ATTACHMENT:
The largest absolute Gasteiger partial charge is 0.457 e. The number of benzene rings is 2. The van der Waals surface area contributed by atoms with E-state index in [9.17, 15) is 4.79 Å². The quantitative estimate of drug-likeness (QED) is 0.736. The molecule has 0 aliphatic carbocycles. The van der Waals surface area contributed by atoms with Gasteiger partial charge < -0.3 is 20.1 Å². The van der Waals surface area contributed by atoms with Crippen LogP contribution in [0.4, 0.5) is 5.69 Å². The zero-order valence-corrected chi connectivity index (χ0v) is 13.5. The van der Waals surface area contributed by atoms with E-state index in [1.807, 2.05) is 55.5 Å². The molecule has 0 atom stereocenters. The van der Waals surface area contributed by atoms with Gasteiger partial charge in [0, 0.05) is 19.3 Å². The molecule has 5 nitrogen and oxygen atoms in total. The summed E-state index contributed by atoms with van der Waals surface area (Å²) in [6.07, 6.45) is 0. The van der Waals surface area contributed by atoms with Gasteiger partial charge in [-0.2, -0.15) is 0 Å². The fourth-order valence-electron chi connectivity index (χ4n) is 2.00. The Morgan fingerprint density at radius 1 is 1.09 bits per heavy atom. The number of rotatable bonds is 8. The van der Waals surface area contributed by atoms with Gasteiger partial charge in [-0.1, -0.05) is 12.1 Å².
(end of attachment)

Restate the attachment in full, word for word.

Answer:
The largest absolute Gasteiger partial charge is 0.457 e. The number of benzene rings is 2. The van der Waals surface area contributed by atoms with E-state index in [9.17, 15) is 4.79 Å². The quantitative estimate of drug-likeness (QED) is 0.736. The molecule has 0 aliphatic carbocycles. The van der Waals surface area contributed by atoms with Gasteiger partial charge < -0.3 is 20.1 Å². The van der Waals surface area contributed by atoms with Crippen LogP contribution in [0.4, 0.5) is 5.69 Å². The zero-order valence-corrected chi connectivity index (χ0v) is 13.5. The van der Waals surface area contributed by atoms with E-state index in [1.807, 2.05) is 55.5 Å². The molecule has 0 atom stereocenters. The van der Waals surface area contributed by atoms with Gasteiger partial charge in [0, 0.05) is 19.3 Å². The molecule has 5 nitrogen and oxygen atoms in total. The summed E-state index contributed by atoms with van der Waals surface area (Å²) in [6.07, 6.45) is 0. The van der Waals surface area contributed by atoms with Gasteiger partial charge in [-0.2, -0.15) is 0 Å². The fourth-order valence-electron chi connectivity index (χ4n) is 2.00. The Morgan fingerprint density at radius 1 is 1.09 bits per heavy atom. The number of rotatable bonds is 8. The van der Waals surface area contributed by atoms with Gasteiger partial charge in [-0.1, -0.05) is 12.1 Å².